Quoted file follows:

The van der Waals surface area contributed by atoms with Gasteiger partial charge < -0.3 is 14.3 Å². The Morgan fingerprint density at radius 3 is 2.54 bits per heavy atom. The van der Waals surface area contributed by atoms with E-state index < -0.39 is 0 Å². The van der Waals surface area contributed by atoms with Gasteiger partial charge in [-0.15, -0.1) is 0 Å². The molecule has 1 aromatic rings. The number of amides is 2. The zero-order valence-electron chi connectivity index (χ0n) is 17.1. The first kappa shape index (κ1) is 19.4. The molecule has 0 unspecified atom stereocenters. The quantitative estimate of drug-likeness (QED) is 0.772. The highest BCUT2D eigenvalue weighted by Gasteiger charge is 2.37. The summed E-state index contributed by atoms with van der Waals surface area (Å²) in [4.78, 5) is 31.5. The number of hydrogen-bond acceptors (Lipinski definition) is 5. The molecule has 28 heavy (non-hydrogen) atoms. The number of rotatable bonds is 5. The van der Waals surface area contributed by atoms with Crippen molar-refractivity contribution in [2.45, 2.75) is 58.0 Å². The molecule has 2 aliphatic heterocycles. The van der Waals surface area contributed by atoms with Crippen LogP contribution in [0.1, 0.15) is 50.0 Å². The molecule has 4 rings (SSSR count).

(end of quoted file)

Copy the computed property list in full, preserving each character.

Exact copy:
The van der Waals surface area contributed by atoms with Gasteiger partial charge < -0.3 is 14.3 Å². The Morgan fingerprint density at radius 3 is 2.54 bits per heavy atom. The van der Waals surface area contributed by atoms with E-state index < -0.39 is 0 Å². The van der Waals surface area contributed by atoms with Gasteiger partial charge in [-0.15, -0.1) is 0 Å². The molecule has 1 aromatic rings. The number of amides is 2. The zero-order valence-electron chi connectivity index (χ0n) is 17.1. The first kappa shape index (κ1) is 19.4. The molecule has 0 unspecified atom stereocenters. The quantitative estimate of drug-likeness (QED) is 0.772. The highest BCUT2D eigenvalue weighted by Gasteiger charge is 2.37. The summed E-state index contributed by atoms with van der Waals surface area (Å²) in [4.78, 5) is 31.5. The number of hydrogen-bond acceptors (Lipinski definition) is 5. The molecule has 28 heavy (non-hydrogen) atoms. The number of rotatable bonds is 5. The van der Waals surface area contributed by atoms with Crippen molar-refractivity contribution in [2.45, 2.75) is 58.0 Å². The molecule has 2 aliphatic heterocycles. The van der Waals surface area contributed by atoms with Crippen LogP contribution in [0.1, 0.15) is 50.0 Å². The molecule has 4 rings (SSSR count).